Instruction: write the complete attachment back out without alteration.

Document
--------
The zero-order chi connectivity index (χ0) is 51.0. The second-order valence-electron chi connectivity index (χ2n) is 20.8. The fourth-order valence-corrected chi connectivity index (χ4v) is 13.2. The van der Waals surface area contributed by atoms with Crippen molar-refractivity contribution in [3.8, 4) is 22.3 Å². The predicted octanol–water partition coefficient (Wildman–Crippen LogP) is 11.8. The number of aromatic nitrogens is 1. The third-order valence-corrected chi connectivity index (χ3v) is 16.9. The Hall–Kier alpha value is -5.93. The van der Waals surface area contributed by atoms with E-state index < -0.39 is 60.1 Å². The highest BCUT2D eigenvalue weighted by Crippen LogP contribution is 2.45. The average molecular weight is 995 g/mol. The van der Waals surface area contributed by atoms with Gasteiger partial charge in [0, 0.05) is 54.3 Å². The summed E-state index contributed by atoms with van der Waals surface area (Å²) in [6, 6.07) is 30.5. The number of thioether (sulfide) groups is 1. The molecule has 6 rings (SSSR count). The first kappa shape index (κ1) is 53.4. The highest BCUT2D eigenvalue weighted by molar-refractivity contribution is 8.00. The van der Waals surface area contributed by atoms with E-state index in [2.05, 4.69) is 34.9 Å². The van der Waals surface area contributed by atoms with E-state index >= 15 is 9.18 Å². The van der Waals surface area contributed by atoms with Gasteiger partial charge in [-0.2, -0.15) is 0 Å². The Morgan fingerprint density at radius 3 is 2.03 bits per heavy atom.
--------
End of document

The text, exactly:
The zero-order chi connectivity index (χ0) is 51.0. The second-order valence-electron chi connectivity index (χ2n) is 20.8. The fourth-order valence-corrected chi connectivity index (χ4v) is 13.2. The van der Waals surface area contributed by atoms with Crippen molar-refractivity contribution in [3.8, 4) is 22.3 Å². The predicted octanol–water partition coefficient (Wildman–Crippen LogP) is 11.8. The number of aromatic nitrogens is 1. The third-order valence-corrected chi connectivity index (χ3v) is 16.9. The Hall–Kier alpha value is -5.93. The van der Waals surface area contributed by atoms with E-state index < -0.39 is 60.1 Å². The highest BCUT2D eigenvalue weighted by Crippen LogP contribution is 2.45. The average molecular weight is 995 g/mol. The van der Waals surface area contributed by atoms with Gasteiger partial charge in [0, 0.05) is 54.3 Å². The summed E-state index contributed by atoms with van der Waals surface area (Å²) in [6, 6.07) is 30.5. The number of thioether (sulfide) groups is 1. The molecule has 6 rings (SSSR count). The first kappa shape index (κ1) is 53.4. The highest BCUT2D eigenvalue weighted by molar-refractivity contribution is 8.00. The van der Waals surface area contributed by atoms with E-state index in [2.05, 4.69) is 34.9 Å². The van der Waals surface area contributed by atoms with E-state index >= 15 is 9.18 Å². The van der Waals surface area contributed by atoms with Gasteiger partial charge in [-0.2, -0.15) is 0 Å². The Morgan fingerprint density at radius 3 is 2.03 bits per heavy atom.